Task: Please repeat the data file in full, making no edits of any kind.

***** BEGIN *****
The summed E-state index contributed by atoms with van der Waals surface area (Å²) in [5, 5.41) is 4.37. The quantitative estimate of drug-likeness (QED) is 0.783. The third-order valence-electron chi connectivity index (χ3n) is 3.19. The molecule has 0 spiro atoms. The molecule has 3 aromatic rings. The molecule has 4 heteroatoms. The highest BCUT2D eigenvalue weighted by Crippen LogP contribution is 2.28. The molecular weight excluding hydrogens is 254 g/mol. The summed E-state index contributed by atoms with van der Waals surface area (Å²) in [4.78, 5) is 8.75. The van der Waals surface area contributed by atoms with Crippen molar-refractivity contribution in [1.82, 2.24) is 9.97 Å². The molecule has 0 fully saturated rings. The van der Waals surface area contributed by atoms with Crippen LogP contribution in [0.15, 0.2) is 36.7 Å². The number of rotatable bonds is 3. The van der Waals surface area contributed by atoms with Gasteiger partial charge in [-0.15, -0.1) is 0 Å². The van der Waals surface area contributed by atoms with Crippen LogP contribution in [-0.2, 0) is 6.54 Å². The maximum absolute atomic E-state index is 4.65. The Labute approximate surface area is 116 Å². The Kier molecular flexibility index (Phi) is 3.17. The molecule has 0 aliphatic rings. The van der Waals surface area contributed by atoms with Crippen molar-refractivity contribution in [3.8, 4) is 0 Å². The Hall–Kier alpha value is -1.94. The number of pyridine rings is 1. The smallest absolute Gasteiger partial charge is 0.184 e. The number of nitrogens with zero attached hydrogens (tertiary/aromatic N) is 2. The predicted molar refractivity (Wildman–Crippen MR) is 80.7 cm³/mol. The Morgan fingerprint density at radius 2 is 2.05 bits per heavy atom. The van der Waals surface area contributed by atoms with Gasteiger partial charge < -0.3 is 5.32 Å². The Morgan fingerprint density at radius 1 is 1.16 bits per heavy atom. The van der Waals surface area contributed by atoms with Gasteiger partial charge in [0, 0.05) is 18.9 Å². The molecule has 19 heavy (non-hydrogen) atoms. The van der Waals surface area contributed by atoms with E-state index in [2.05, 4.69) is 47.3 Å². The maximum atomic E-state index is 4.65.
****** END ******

The summed E-state index contributed by atoms with van der Waals surface area (Å²) in [5, 5.41) is 4.37. The quantitative estimate of drug-likeness (QED) is 0.783. The third-order valence-electron chi connectivity index (χ3n) is 3.19. The molecule has 0 spiro atoms. The molecule has 3 aromatic rings. The molecule has 4 heteroatoms. The highest BCUT2D eigenvalue weighted by Crippen LogP contribution is 2.28. The molecular weight excluding hydrogens is 254 g/mol. The summed E-state index contributed by atoms with van der Waals surface area (Å²) in [4.78, 5) is 8.75. The van der Waals surface area contributed by atoms with Crippen molar-refractivity contribution in [1.82, 2.24) is 9.97 Å². The molecule has 0 fully saturated rings. The van der Waals surface area contributed by atoms with Crippen LogP contribution in [0.15, 0.2) is 36.7 Å². The number of rotatable bonds is 3. The van der Waals surface area contributed by atoms with Gasteiger partial charge in [-0.15, -0.1) is 0 Å². The van der Waals surface area contributed by atoms with Crippen LogP contribution in [-0.2, 0) is 6.54 Å². The maximum absolute atomic E-state index is 4.65. The Labute approximate surface area is 116 Å². The Kier molecular flexibility index (Phi) is 3.17. The molecule has 0 aliphatic rings. The van der Waals surface area contributed by atoms with Crippen molar-refractivity contribution in [3.8, 4) is 0 Å². The Hall–Kier alpha value is -1.94. The number of pyridine rings is 1. The smallest absolute Gasteiger partial charge is 0.184 e. The number of nitrogens with zero attached hydrogens (tertiary/aromatic N) is 2. The predicted molar refractivity (Wildman–Crippen MR) is 80.7 cm³/mol. The Morgan fingerprint density at radius 2 is 2.05 bits per heavy atom. The van der Waals surface area contributed by atoms with Gasteiger partial charge < -0.3 is 5.32 Å². The Morgan fingerprint density at radius 1 is 1.16 bits per heavy atom. The van der Waals surface area contributed by atoms with Gasteiger partial charge in [0, 0.05) is 18.9 Å². The molecule has 19 heavy (non-hydrogen) atoms. The van der Waals surface area contributed by atoms with E-state index in [2.05, 4.69) is 47.3 Å². The maximum atomic E-state index is 4.65.